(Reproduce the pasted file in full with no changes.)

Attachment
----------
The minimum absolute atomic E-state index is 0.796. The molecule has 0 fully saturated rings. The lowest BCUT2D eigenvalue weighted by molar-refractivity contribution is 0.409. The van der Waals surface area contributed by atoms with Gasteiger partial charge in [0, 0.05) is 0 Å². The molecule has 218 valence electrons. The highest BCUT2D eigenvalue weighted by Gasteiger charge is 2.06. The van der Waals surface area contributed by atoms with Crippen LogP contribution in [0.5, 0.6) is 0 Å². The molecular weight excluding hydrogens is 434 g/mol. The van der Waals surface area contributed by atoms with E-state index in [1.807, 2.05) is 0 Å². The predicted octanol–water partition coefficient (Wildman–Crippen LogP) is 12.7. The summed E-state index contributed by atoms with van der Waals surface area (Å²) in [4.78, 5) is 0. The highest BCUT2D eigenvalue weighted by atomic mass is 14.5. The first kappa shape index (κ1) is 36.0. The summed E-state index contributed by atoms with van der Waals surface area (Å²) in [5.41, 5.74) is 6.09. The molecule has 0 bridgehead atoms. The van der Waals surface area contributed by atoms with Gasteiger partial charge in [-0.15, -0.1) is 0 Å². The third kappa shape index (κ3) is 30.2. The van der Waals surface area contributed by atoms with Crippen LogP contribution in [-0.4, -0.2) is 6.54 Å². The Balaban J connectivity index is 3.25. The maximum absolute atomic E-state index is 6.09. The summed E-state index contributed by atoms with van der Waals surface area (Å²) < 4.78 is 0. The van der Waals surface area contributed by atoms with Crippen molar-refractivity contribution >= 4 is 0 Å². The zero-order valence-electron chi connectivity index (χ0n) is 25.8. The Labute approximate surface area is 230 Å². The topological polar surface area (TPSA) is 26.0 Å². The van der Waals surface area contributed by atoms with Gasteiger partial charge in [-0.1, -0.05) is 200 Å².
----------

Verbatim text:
The minimum absolute atomic E-state index is 0.796. The molecule has 0 fully saturated rings. The lowest BCUT2D eigenvalue weighted by molar-refractivity contribution is 0.409. The van der Waals surface area contributed by atoms with Gasteiger partial charge in [0, 0.05) is 0 Å². The molecule has 218 valence electrons. The highest BCUT2D eigenvalue weighted by Gasteiger charge is 2.06. The van der Waals surface area contributed by atoms with Crippen LogP contribution in [0.5, 0.6) is 0 Å². The molecular weight excluding hydrogens is 434 g/mol. The van der Waals surface area contributed by atoms with E-state index in [1.807, 2.05) is 0 Å². The predicted octanol–water partition coefficient (Wildman–Crippen LogP) is 12.7. The summed E-state index contributed by atoms with van der Waals surface area (Å²) in [4.78, 5) is 0. The highest BCUT2D eigenvalue weighted by atomic mass is 14.5. The first kappa shape index (κ1) is 36.0. The summed E-state index contributed by atoms with van der Waals surface area (Å²) in [5.41, 5.74) is 6.09. The molecule has 0 bridgehead atoms. The van der Waals surface area contributed by atoms with Gasteiger partial charge in [-0.15, -0.1) is 0 Å². The third kappa shape index (κ3) is 30.2. The van der Waals surface area contributed by atoms with Crippen LogP contribution in [-0.4, -0.2) is 6.54 Å². The Balaban J connectivity index is 3.25. The maximum absolute atomic E-state index is 6.09. The summed E-state index contributed by atoms with van der Waals surface area (Å²) < 4.78 is 0. The van der Waals surface area contributed by atoms with Crippen molar-refractivity contribution >= 4 is 0 Å². The zero-order valence-electron chi connectivity index (χ0n) is 25.8. The Labute approximate surface area is 230 Å². The topological polar surface area (TPSA) is 26.0 Å². The van der Waals surface area contributed by atoms with Gasteiger partial charge in [-0.1, -0.05) is 200 Å².